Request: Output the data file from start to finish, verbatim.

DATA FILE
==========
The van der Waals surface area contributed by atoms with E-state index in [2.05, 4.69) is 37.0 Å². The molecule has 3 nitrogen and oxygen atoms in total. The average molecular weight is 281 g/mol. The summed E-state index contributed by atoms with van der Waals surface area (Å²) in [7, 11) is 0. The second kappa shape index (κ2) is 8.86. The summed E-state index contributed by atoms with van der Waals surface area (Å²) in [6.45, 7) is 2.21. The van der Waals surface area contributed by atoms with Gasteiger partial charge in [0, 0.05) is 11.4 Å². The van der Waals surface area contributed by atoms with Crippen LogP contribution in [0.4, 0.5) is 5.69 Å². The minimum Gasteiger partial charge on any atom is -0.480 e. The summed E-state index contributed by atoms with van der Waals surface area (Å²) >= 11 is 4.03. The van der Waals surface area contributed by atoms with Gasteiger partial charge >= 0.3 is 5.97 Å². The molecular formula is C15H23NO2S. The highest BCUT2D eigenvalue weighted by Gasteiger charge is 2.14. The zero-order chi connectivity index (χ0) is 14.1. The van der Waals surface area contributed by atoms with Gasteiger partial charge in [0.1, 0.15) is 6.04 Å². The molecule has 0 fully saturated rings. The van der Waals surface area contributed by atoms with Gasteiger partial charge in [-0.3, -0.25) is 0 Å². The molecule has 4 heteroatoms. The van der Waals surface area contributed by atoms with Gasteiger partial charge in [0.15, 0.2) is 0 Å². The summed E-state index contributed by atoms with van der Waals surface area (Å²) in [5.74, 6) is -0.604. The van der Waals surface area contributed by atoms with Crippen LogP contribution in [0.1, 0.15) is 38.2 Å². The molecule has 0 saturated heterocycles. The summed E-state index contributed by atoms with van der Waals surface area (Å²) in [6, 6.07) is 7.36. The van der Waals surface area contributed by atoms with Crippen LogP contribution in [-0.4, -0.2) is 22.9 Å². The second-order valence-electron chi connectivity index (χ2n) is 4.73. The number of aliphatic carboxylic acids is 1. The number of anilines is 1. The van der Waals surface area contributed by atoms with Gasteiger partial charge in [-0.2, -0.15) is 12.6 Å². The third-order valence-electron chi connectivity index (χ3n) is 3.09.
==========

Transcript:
The van der Waals surface area contributed by atoms with E-state index in [2.05, 4.69) is 37.0 Å². The molecule has 3 nitrogen and oxygen atoms in total. The average molecular weight is 281 g/mol. The summed E-state index contributed by atoms with van der Waals surface area (Å²) in [7, 11) is 0. The second kappa shape index (κ2) is 8.86. The summed E-state index contributed by atoms with van der Waals surface area (Å²) in [6.45, 7) is 2.21. The van der Waals surface area contributed by atoms with Gasteiger partial charge in [0, 0.05) is 11.4 Å². The van der Waals surface area contributed by atoms with Crippen LogP contribution in [0.4, 0.5) is 5.69 Å². The minimum Gasteiger partial charge on any atom is -0.480 e. The summed E-state index contributed by atoms with van der Waals surface area (Å²) >= 11 is 4.03. The van der Waals surface area contributed by atoms with Gasteiger partial charge >= 0.3 is 5.97 Å². The molecular formula is C15H23NO2S. The highest BCUT2D eigenvalue weighted by Gasteiger charge is 2.14. The zero-order chi connectivity index (χ0) is 14.1. The van der Waals surface area contributed by atoms with Gasteiger partial charge in [0.1, 0.15) is 6.04 Å². The molecule has 0 fully saturated rings. The van der Waals surface area contributed by atoms with Gasteiger partial charge in [-0.3, -0.25) is 0 Å². The molecule has 4 heteroatoms. The van der Waals surface area contributed by atoms with Gasteiger partial charge in [0.15, 0.2) is 0 Å². The summed E-state index contributed by atoms with van der Waals surface area (Å²) in [5.74, 6) is -0.604. The van der Waals surface area contributed by atoms with Crippen LogP contribution in [0.1, 0.15) is 38.2 Å². The molecule has 0 saturated heterocycles. The summed E-state index contributed by atoms with van der Waals surface area (Å²) in [6, 6.07) is 7.36. The van der Waals surface area contributed by atoms with Crippen LogP contribution in [-0.4, -0.2) is 22.9 Å². The second-order valence-electron chi connectivity index (χ2n) is 4.73. The number of aliphatic carboxylic acids is 1. The number of anilines is 1. The van der Waals surface area contributed by atoms with Gasteiger partial charge in [-0.2, -0.15) is 12.6 Å². The third-order valence-electron chi connectivity index (χ3n) is 3.09.